In some cases, deductibles and co-pays are high enough that clients will forgo physical therapy.

"They'll limp right up to our counter, find out that their co-pay is very high, and limp right out the door. People are very sensitive to what they are going to spend."

Not everyone can afford the $1,100 a month for a family of four that Parks pays. It was painful to write that check every month, he said, "but I'm in the health-care profession. I know what can happen. That's why I buy the best policy I can afford."

It paid off. On Jan. 22, 2002, his son was born 12 weeks premature.

"That $1,100 a month used to be a horrific cost, but no more," he said. Medical bills covered by insurance ended at $350,000, and Parks has a healthy son.

Postponing care

Fritz remembers two cancer deaths in the past year that could have been prevented if the patients had not been afraid of the cost of medical care. The patients were in their 40s and didn't have insurance. By the time they walked through the doors of the hospital, they were very sick with cancer, Fritz said.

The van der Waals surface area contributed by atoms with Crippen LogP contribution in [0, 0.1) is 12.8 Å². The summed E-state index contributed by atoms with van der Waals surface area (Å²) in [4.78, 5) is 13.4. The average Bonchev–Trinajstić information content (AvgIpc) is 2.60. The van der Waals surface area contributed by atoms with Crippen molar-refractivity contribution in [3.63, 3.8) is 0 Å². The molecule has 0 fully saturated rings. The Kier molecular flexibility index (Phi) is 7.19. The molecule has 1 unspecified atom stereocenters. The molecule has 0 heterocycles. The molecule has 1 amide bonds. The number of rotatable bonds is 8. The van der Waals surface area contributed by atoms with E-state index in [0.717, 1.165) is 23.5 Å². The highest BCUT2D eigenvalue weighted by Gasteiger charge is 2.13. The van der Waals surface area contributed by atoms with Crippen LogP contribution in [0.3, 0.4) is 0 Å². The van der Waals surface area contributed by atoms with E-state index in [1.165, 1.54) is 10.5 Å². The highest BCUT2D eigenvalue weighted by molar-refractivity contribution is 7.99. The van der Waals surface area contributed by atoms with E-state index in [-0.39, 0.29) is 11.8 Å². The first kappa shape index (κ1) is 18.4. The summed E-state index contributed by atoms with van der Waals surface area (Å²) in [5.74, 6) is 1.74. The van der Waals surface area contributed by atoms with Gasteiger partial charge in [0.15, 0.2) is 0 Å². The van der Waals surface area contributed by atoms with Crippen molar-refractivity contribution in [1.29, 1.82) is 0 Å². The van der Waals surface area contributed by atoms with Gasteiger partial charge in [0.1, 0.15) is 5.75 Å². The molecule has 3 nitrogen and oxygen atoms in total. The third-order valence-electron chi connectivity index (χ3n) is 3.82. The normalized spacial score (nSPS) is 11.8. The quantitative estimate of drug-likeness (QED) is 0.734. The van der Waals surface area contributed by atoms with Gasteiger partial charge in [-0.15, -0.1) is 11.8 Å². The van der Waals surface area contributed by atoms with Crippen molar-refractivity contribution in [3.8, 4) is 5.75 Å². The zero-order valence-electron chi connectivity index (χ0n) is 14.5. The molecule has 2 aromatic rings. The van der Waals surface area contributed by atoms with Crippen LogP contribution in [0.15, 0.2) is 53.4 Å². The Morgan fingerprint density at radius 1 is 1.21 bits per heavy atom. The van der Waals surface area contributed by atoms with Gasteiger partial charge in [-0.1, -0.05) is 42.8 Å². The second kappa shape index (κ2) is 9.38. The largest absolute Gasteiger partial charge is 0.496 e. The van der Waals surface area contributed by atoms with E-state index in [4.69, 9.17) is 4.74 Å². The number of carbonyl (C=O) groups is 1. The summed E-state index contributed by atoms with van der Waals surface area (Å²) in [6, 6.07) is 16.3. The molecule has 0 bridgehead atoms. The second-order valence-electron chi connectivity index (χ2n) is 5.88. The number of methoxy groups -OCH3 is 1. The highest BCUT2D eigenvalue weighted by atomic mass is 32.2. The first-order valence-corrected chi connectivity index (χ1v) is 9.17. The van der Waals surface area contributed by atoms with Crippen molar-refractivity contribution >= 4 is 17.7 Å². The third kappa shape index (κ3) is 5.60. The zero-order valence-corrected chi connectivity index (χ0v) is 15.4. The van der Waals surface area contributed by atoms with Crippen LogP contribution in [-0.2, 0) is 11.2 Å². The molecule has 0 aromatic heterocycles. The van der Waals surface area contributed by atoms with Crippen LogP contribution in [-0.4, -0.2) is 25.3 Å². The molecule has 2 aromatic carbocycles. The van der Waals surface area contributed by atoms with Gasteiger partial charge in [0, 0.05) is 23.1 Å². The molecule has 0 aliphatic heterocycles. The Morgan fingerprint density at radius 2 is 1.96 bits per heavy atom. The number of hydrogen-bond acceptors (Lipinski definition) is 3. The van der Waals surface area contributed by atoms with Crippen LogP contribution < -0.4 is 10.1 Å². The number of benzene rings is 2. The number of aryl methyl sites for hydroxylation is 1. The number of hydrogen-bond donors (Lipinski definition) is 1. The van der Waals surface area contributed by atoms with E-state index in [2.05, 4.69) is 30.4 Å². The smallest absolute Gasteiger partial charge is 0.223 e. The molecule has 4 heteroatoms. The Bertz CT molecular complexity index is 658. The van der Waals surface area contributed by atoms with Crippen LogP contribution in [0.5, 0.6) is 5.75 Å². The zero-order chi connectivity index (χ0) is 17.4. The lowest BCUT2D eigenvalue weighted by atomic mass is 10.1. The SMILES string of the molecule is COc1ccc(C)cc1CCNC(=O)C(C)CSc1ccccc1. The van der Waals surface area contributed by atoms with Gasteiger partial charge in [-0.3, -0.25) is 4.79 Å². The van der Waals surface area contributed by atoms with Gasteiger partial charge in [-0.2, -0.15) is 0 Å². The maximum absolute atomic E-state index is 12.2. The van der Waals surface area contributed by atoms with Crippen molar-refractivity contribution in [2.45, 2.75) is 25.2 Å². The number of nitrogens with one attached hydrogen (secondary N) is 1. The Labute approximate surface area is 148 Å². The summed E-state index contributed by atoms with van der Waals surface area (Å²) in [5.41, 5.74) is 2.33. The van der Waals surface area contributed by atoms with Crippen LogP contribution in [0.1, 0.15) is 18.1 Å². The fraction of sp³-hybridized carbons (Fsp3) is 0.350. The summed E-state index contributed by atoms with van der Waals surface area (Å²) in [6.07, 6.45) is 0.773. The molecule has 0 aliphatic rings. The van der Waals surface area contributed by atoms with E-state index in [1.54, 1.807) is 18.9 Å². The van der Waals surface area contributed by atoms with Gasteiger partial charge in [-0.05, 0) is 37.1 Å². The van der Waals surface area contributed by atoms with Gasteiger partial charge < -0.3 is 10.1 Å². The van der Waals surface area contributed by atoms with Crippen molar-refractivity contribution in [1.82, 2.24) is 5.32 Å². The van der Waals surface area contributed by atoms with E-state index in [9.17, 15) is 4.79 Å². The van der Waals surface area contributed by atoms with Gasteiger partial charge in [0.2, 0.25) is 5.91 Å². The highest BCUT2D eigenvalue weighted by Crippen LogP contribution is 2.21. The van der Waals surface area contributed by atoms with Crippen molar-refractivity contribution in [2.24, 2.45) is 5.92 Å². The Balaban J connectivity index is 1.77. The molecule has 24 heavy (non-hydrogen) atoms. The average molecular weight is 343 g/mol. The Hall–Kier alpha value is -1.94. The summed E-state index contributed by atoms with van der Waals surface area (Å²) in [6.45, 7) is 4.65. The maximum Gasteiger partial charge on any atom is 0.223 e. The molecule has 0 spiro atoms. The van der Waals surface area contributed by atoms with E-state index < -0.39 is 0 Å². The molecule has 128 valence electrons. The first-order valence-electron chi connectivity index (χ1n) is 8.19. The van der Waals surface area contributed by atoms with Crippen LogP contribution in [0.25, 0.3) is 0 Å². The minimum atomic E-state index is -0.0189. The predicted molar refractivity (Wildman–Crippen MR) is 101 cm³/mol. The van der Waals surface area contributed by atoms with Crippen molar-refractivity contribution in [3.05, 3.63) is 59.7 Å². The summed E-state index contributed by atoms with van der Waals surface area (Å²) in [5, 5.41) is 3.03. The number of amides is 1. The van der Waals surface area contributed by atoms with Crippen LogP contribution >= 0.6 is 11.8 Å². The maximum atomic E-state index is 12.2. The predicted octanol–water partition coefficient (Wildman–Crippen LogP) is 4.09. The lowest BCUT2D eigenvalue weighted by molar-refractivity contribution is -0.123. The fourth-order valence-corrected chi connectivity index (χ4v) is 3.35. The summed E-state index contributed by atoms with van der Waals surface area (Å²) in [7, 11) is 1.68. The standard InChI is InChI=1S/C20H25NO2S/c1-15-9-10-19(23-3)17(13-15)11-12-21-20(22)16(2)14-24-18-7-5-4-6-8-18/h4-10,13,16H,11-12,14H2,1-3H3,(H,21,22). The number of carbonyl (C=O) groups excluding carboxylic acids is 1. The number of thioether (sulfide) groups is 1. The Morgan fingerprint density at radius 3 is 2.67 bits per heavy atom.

Fear of medical bills cost them their lives.

The phones at the VNA ring at least once a day with someone hedging bets, Fritz said. Callers describe their symptoms and ask if they can avoid doctors' visits.

VNA sees it all the time -- the uninsured postpone health care.

"The uninsured don't take steps in getting prevention care," Fritz said. "By the time they come in, they need a lot of care. I can say that is true, especially with a cancer diagnosis.

"The number of people not getting diagnosed until it is almost too late is growing by leaps and bounds. They don't feel well, but they don't come in. It's part of the problem with the system. They know they don't have money, so they don't come in."

-- To reach Autumn Phillips call 871-4210

or e-mail aphillips@steamboatpilot.com